Regulator clocks, sometimes referred to as pendulum clocks, were invented in the late 18th century in a quest for greater timekeeping accuracy. They were weight-driven devices and featured a deadbeat escapement (an improvement on the anchor design). To ensure their accuracy, they usually omitted complicated features like calendars. Instead, each of the clock’s hands worked off a different mechanism.
The Englishmen Benjamin Vulliamy and James Harrison invented two of the earliest regulators between 1760 and 1780. Despite this British lineage, regulator clocks were not especially well received in England, but they were in Vienna, where the form flourished. Indeed, Vienna regulator wall clocks gained such a reputation for accuracy that they were routinely used in public places such as railway stations and post offices.
During the Empire period (1800-1835), the cases of early Viennese regulator wall clocks were typically made of wood, which was either polished or gilded. These laterndluhr clocks resembled three boxes, one stacked on top of the other. The upper part of the case housed the movement and was capped by a roof. The clock’s weights dangled in the center of the case, and at the bottom swung the pendulum.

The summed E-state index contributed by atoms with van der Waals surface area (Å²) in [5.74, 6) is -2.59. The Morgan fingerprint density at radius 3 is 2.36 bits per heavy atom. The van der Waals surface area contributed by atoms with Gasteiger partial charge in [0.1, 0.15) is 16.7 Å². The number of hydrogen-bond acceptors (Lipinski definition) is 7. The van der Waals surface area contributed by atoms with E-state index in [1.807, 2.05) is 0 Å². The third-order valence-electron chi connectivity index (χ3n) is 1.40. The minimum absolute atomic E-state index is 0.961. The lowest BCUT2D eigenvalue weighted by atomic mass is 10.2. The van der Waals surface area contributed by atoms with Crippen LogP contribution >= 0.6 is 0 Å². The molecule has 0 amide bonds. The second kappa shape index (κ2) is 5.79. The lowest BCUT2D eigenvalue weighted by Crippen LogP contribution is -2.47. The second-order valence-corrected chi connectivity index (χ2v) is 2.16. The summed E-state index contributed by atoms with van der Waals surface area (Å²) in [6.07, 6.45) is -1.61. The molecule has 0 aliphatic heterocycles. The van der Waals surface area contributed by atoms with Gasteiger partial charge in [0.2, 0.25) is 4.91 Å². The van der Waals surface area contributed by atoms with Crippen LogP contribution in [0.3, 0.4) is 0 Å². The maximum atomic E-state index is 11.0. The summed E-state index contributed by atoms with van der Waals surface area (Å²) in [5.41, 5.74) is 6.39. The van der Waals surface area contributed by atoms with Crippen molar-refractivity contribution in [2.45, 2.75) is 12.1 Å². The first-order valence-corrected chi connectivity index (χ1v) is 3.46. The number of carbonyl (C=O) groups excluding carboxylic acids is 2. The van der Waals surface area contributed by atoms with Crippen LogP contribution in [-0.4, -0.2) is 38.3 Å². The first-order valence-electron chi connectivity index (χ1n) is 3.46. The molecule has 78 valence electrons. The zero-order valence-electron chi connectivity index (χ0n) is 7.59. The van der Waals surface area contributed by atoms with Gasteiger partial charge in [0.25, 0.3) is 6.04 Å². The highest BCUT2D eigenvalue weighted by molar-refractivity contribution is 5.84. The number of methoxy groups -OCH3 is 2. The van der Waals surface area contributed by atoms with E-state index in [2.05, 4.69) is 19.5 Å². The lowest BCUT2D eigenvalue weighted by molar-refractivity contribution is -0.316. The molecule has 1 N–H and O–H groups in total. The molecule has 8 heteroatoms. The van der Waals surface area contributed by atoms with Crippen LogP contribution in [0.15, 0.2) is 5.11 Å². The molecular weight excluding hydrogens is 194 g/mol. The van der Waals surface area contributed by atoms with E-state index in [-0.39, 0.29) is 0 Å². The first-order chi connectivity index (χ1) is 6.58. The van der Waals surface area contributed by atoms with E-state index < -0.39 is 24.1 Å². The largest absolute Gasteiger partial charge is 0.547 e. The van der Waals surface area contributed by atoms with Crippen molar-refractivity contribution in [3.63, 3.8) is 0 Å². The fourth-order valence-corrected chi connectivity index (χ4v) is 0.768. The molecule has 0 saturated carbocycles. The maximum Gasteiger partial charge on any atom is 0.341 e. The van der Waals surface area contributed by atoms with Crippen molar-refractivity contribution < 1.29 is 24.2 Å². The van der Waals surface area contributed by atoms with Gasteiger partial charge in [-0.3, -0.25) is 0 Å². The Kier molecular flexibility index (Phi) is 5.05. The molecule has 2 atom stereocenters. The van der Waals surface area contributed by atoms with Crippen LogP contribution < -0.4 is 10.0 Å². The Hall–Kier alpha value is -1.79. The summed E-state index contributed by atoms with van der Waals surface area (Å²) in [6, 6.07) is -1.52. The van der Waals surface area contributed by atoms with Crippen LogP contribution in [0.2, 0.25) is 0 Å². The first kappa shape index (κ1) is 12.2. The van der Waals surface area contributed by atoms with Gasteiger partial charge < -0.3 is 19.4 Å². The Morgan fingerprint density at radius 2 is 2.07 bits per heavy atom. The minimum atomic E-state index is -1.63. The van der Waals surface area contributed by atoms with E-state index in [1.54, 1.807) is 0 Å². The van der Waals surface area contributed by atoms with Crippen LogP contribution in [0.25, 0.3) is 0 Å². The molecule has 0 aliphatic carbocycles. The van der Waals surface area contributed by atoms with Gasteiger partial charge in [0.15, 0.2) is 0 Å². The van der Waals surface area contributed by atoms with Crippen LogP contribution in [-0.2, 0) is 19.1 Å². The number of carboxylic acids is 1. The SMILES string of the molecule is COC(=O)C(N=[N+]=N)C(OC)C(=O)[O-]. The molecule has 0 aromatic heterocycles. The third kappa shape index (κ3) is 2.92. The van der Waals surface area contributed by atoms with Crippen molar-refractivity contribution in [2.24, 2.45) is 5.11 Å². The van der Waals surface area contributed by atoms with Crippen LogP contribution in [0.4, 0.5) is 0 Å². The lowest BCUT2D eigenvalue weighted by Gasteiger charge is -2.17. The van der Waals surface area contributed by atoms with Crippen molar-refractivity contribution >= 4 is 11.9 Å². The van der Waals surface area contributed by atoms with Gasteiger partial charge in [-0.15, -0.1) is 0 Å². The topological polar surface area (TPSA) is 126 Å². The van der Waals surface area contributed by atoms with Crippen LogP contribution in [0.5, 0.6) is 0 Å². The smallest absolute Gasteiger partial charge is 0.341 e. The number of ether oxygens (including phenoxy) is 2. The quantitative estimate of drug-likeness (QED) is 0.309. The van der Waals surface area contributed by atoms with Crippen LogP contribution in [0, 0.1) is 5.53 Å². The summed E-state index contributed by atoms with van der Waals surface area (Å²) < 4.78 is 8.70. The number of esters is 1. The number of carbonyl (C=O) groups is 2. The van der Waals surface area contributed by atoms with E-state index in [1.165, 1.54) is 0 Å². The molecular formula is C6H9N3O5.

The Biedermeier period (1835-1848) was a very conservative time in Vienna—regulator clocks reflected the new austerity. The dachluhr clocks from this era were thus simpler in style. Instead of three sections, these clocks had two: a top section (still with a roof) for the clock’s face and movement, and a bottom section for the weights and pendulum, which could be accessed by a glass door. The clocks were elegant but rigid in their design, except for the "piecrust" bezels around the clocks’ faces.
The Viennese revolution of 1848 expanded the middle class, which made luxuries like regulators more accessible to a greater percentage of the population. And after years of aesthetic repression, these newly affluent Viennese embraced revivals of Greek, Renaissance, and Gothic styles.
For regulator clocks, this meant that straight sides would give way to serpentine waves. Ornamentation was on the rise, as pediments were interrupted by finials and the sides of regulators were ornately carved and scrolled. As for the dials, they were rendered in creamy, bright porcelain.